The sample ads span 28 years from the 1:st China Advertising Festivals in 1982 to the most recent one in 2009. Since the number of award-winning advertisements of the earlier festivals was relatively small (7 in1982, 75 in 1989, 87 in 1992, and 169 in 1995), all the award-winning advertisements were selected for the first four festivals. From the 5:th China Advertising Festival in 1998, the number of the award-winning advertisements skyrocketed to hundreds per festival. Therefore, from the year of 1998 on, only gold, silver, and bronze award-winning advertisements were gathered and analyzed. The analysis unit was either a single advertisement or a series of advertisements. Usually, the same message strategy was designed for a series of advertisements. Thus, a series of advertisements was treated as one analysis unit regardless of the number of single advertisements it covered. Finally, a total number of 2,284 analysis units were generated.

Coding

Taylor’s six-segment message strategy wheel was used for coding. Product categories were based on the product classification of the 16:th festival including 13 different product categories. Two Chinese graduate students studying in a U. S. southeastern university were recruited as coders. After one week of intensive training, they independently coded about 10% of the total ads (n = 200) randomly selected from the sample to examine message strategies and identify product categories. Intercoder reliability of message strategy was .84 (Cohen’s kappa = .84) and that of product categories was .92 (Cohen’s kappa = .92). The discrepancies were reconciled by discussion. In the second stage, the two coders independently coded the remaining advertisements by the message strategy wheel and sixteen product categories. Intercoder reliability of message strategy was .81 (Cohen’s kappa = .81) and that of product categories was .88(Cohen’s kappa = .88).

Results

RQ1 asked what the most often used strategy/strategies is/are. As shown in Table 1, the sensory strategy was the most frequently employed strategy of Chinese award-winning print advertisements (43.5%, n = 993), followed by the ration strategy (35.4%, n = 809). The social (10.0%, n = 229) and the ego strategies (7.4%, n = 168) were applied less often, and the routine (1.8%, n = 42), and acute need (1.9%, n = 43) were the least used strategies.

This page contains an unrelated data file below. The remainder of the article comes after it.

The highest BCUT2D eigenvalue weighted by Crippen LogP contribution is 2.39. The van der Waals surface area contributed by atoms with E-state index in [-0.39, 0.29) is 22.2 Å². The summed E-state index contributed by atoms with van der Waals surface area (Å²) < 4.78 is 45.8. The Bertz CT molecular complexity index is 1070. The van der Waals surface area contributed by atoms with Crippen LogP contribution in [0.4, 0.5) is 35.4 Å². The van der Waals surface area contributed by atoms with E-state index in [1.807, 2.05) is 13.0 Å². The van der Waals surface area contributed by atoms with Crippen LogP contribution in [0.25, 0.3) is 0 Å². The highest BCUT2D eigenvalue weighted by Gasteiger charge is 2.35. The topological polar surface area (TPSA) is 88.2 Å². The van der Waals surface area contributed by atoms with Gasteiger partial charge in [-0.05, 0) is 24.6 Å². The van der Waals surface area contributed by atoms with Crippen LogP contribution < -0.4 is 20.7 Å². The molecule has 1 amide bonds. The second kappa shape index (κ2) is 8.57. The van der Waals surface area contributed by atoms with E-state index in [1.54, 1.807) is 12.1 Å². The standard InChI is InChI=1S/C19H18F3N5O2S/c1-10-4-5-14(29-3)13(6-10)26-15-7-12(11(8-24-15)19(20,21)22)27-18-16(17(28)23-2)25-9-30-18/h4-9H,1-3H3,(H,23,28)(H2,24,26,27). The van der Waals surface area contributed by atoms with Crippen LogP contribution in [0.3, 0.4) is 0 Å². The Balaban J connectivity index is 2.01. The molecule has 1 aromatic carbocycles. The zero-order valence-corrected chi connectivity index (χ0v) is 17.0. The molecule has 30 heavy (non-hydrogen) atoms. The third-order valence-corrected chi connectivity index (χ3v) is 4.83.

Table 1: Message strategy of Chinese award-winning print advertisements

StrategyNumber (n)Percent (%)
Ration80935.4
Acute Need431.9
Routine421.8
Sensory99343.5
Social22910.0
Ego1687.4
Total2284100

RQ2 asked whether or not message strategies change in different years. Table 2 shows the number and percentage of six message strategies that were utilized in different years. The results suggested that message strategies of Chinese award-winning print advertisements do vary from year to year (Chi-square = 552.66, df. = 75, P < .001). For example, the ration strategy was used most often in 1992 (60.9%, n = 53), 1998 (58.3%, n = 35), and 1982 (57.1%, n = 4). Although generally the acute need strategy was rarely used throughout the years, it had its most usage in 2002 (8.5%, n = 10) and 2005 (6.6%, n = 9). Similarly, the routine strategy was presented most frequently in 2002 (10.3%, n = 14) and 2003 (7.0%, n = 9). As a dominant message strategy, the sensory strategy was used more often than any other strategy in 2004 (69.5%, n = 73), 2006 (63.4%, n = 85), and 2003 (60.2%, n = 77). The social strategy was shown more often in 1992 (20.8%, n = 18) and 1995 (18.3%, n = 31). Finally, the ego strategy was used most frequently in 2008 (20.7%, n = 30).

Table 2: Message strategy distribution in different years

RationAcute NeedRoutineSensorySocialEgoTotal
19824
57.1%
0
0%
0
0%
1
14.3%
1
14.3%
1
14.3%
7
100%
198933
27.6%
0
0%
2
2.7%
30
40.0%
8
10.7%
2
2.7%
75
100%
199253
60.9%
0
0%
2
2.3%
12
13.8%
18
20.8%
2
2.3%
87
100%
199589
52.7%
0
0%
3
1.8%
40
23.7%
31
18.3%
6
3.6%
169
100%
199835
58.3%
0
0%
1
1.7%
13
21.7.2%
9
15.0%
2
3.3%
60
100%
1999197
49.6%
0
0%
2
.5%
145
36.5%
44
11.1%
9
2.3%
397
100%
2000157
47.6%
3
.9%
5
1.5%
146
44.2%
10
3.0%
9
2.7%
330
100%
200127
32.1%
1
1.2%
1
1.2%
39
46.4%
10
11.9%
6
7.1%
84
100%
200226
19.1%
9
6.6%
14
10.3%
56
41.2%
18
13.2%
13
9.6%
136
100%
200313
10.2%
5
3.9%
9
7.0%
77
60.2%
9
7.0%
15
11.7%
128
100%
200421
20.0%
2
1.9%
1
1.0%
73
69.5%
5
4.8%
3
2.9%
105
100%
200537
31.6%
10
8.5%
0
0%
41
35.0%
13
11.1%
16
13.7%
117
100%
200623
17.2%
1
.7%
0
0%
85
63.4%
10
7.5%
15
11.2%
134
100%
200740
23.3%
5
2.9%
1
.6%
93
54.1%
13
7.6%
20
11.6%
172
100%
200829
20.0%
5
3.4%
1
.7%
65
44.8%
15
10.3%
30
20.7%
145
200925
18.1%
2
1.4%
0
0%
77
55.8%
15
10.9%
19
13.8%
138

Note: Chi-square = 552.66, df. = 75, P < .001